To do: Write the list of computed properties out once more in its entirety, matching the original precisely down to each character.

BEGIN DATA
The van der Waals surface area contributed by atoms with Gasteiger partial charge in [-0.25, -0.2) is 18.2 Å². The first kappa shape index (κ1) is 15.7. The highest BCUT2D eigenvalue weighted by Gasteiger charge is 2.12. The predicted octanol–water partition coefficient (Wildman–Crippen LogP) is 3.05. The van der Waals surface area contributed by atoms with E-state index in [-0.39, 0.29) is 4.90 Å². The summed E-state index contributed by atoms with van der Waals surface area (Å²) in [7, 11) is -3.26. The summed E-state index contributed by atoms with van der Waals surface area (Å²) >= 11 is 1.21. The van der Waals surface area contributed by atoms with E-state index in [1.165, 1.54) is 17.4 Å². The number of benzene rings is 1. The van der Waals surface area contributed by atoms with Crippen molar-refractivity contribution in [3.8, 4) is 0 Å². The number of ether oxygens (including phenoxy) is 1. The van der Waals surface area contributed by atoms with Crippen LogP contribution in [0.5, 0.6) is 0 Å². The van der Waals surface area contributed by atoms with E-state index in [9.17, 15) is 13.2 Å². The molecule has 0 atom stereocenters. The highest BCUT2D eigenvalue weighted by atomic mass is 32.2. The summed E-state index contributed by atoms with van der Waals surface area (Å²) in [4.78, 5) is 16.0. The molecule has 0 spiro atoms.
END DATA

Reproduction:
The van der Waals surface area contributed by atoms with Gasteiger partial charge in [-0.25, -0.2) is 18.2 Å². The first kappa shape index (κ1) is 15.7. The highest BCUT2D eigenvalue weighted by Gasteiger charge is 2.12. The predicted octanol–water partition coefficient (Wildman–Crippen LogP) is 3.05. The van der Waals surface area contributed by atoms with E-state index in [-0.39, 0.29) is 4.90 Å². The summed E-state index contributed by atoms with van der Waals surface area (Å²) in [7, 11) is -3.26. The summed E-state index contributed by atoms with van der Waals surface area (Å²) >= 11 is 1.21. The van der Waals surface area contributed by atoms with E-state index in [1.165, 1.54) is 17.4 Å². The number of benzene rings is 1. The van der Waals surface area contributed by atoms with Crippen molar-refractivity contribution in [3.8, 4) is 0 Å². The number of ether oxygens (including phenoxy) is 1. The van der Waals surface area contributed by atoms with Crippen LogP contribution in [0.5, 0.6) is 0 Å². The van der Waals surface area contributed by atoms with E-state index in [9.17, 15) is 13.2 Å². The molecule has 0 atom stereocenters. The highest BCUT2D eigenvalue weighted by atomic mass is 32.2. The summed E-state index contributed by atoms with van der Waals surface area (Å²) in [4.78, 5) is 16.0. The molecule has 0 spiro atoms.